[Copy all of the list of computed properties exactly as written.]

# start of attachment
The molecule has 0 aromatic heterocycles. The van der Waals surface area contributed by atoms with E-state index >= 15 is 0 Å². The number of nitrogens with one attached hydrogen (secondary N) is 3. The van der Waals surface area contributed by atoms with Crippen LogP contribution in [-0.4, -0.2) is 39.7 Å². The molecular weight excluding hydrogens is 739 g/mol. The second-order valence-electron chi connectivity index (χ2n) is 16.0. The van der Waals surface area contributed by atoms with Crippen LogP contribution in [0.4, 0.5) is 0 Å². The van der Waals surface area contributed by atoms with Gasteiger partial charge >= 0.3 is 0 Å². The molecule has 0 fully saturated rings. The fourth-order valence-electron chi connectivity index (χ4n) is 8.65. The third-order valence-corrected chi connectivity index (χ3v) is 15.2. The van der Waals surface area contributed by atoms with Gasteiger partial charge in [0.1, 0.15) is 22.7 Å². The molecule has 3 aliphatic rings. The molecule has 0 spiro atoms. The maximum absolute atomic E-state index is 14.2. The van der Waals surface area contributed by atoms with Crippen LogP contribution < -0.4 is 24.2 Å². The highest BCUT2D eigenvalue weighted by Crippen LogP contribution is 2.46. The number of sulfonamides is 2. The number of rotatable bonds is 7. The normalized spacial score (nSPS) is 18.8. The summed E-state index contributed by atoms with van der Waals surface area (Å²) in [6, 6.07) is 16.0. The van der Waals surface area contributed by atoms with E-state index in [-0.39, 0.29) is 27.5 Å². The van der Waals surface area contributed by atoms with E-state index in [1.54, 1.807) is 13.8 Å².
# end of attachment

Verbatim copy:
The molecule has 0 aromatic heterocycles. The van der Waals surface area contributed by atoms with E-state index >= 15 is 0 Å². The number of nitrogens with one attached hydrogen (secondary N) is 3. The van der Waals surface area contributed by atoms with Crippen LogP contribution in [-0.4, -0.2) is 39.7 Å². The molecular weight excluding hydrogens is 739 g/mol. The second-order valence-electron chi connectivity index (χ2n) is 16.0. The van der Waals surface area contributed by atoms with Crippen LogP contribution in [0.4, 0.5) is 0 Å². The van der Waals surface area contributed by atoms with Gasteiger partial charge >= 0.3 is 0 Å². The molecule has 0 fully saturated rings. The fourth-order valence-electron chi connectivity index (χ4n) is 8.65. The third-order valence-corrected chi connectivity index (χ3v) is 15.2. The van der Waals surface area contributed by atoms with Gasteiger partial charge in [0.1, 0.15) is 22.7 Å². The molecule has 3 aliphatic rings. The molecule has 0 spiro atoms. The maximum absolute atomic E-state index is 14.2. The van der Waals surface area contributed by atoms with Crippen LogP contribution < -0.4 is 24.2 Å². The highest BCUT2D eigenvalue weighted by Crippen LogP contribution is 2.46. The number of sulfonamides is 2. The number of rotatable bonds is 7. The normalized spacial score (nSPS) is 18.8. The summed E-state index contributed by atoms with van der Waals surface area (Å²) in [6, 6.07) is 16.0. The van der Waals surface area contributed by atoms with E-state index in [-0.39, 0.29) is 27.5 Å². The van der Waals surface area contributed by atoms with E-state index in [1.54, 1.807) is 13.8 Å².